Procedural Treatments for Knee Osteoarthritis: A Review of Current Injectable Therapies.
Knee osteoarthritis is a common painful degenerative condition affecting the aging Canadian population. In addition to pain and disability, osteoarthritis is associated with depression, comorbid conditions such as diabetes, and increased caregiver burden. It is predicted to cost the Canadian healthcare system $7.6 billion dollars by 2031. Despite its high cost and prevalence, controversy persists in the medical community regarding optimal therapies to treat knee osteoarthritis. A variety of medications like nonsteroidal anti-inflammatories and opioids can cause severe side effects with limited benefits. Total knee arthroplasty, although a definitive management, comes with risk such as postoperative infections, revisions, and chronic pain. Newer injectable therapies are gaining attention as alternatives to medications because of a safer side effect profile and are much less invasive than a joint replacement. Platelet-rich plasma is beginning to replace the more common injectable therapies of intra-articular corticosteroids and hyaluronic acid, but larger trials are needed to confirm this effect. Small studies have examined prolotherapy and stem cell therapy and demonstrate some benefits. Trials involving genicular nerve block procedures have been successful. As treatments evolve, injectable therapies may offer a safe and effective pathway for patients suffering from knee osteoarthritis.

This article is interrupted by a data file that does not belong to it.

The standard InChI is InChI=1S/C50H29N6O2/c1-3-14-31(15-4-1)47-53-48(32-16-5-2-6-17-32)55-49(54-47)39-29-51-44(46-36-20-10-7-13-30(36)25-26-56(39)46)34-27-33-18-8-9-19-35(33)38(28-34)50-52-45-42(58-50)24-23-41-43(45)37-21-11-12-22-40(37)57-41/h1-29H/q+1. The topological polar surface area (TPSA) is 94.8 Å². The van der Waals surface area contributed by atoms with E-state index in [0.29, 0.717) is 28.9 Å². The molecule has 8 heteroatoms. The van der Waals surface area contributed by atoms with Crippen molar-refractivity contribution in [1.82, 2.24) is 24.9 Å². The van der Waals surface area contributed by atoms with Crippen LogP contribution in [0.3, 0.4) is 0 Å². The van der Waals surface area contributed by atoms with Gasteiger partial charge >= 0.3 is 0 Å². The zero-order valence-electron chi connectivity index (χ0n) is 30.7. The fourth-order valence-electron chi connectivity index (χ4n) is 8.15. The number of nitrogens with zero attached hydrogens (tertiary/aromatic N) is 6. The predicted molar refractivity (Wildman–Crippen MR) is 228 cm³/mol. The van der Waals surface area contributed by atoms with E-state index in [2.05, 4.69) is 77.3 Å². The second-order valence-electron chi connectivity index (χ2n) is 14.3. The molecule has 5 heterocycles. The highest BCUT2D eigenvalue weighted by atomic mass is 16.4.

Billesberger, LM; Fisher, KM; Qadri, YJ; Boortz-Marx, RL
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